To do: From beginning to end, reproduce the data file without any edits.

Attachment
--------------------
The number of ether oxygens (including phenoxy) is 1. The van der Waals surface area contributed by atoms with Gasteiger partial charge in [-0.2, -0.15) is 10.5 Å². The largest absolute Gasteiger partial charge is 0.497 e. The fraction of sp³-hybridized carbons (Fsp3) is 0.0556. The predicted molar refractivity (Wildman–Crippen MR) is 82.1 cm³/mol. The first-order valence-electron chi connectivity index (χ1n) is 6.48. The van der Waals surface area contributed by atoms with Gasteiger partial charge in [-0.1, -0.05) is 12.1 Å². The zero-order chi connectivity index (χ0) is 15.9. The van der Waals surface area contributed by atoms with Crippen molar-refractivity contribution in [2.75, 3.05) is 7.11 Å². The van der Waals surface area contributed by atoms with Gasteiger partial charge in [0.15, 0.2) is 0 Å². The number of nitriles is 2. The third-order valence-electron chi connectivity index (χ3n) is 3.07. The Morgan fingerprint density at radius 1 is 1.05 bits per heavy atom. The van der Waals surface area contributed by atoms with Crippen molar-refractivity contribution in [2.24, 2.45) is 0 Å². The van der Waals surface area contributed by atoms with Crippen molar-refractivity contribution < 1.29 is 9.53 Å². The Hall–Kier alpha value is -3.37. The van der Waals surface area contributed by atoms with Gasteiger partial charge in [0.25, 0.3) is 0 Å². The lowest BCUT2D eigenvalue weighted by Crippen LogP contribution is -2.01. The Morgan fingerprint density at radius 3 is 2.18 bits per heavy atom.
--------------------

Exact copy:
The number of ether oxygens (including phenoxy) is 1. The van der Waals surface area contributed by atoms with Gasteiger partial charge in [-0.2, -0.15) is 10.5 Å². The largest absolute Gasteiger partial charge is 0.497 e. The fraction of sp³-hybridized carbons (Fsp3) is 0.0556. The predicted molar refractivity (Wildman–Crippen MR) is 82.1 cm³/mol. The first-order valence-electron chi connectivity index (χ1n) is 6.48. The van der Waals surface area contributed by atoms with Gasteiger partial charge in [-0.1, -0.05) is 12.1 Å². The zero-order chi connectivity index (χ0) is 15.9. The van der Waals surface area contributed by atoms with Crippen molar-refractivity contribution in [2.75, 3.05) is 7.11 Å². The van der Waals surface area contributed by atoms with Gasteiger partial charge in [0.15, 0.2) is 0 Å². The number of nitriles is 2. The third-order valence-electron chi connectivity index (χ3n) is 3.07. The Morgan fingerprint density at radius 1 is 1.05 bits per heavy atom. The van der Waals surface area contributed by atoms with Crippen molar-refractivity contribution in [2.24, 2.45) is 0 Å². The van der Waals surface area contributed by atoms with Crippen molar-refractivity contribution < 1.29 is 9.53 Å². The Hall–Kier alpha value is -3.37. The van der Waals surface area contributed by atoms with Gasteiger partial charge in [0.25, 0.3) is 0 Å². The lowest BCUT2D eigenvalue weighted by Crippen LogP contribution is -2.01. The Morgan fingerprint density at radius 3 is 2.18 bits per heavy atom.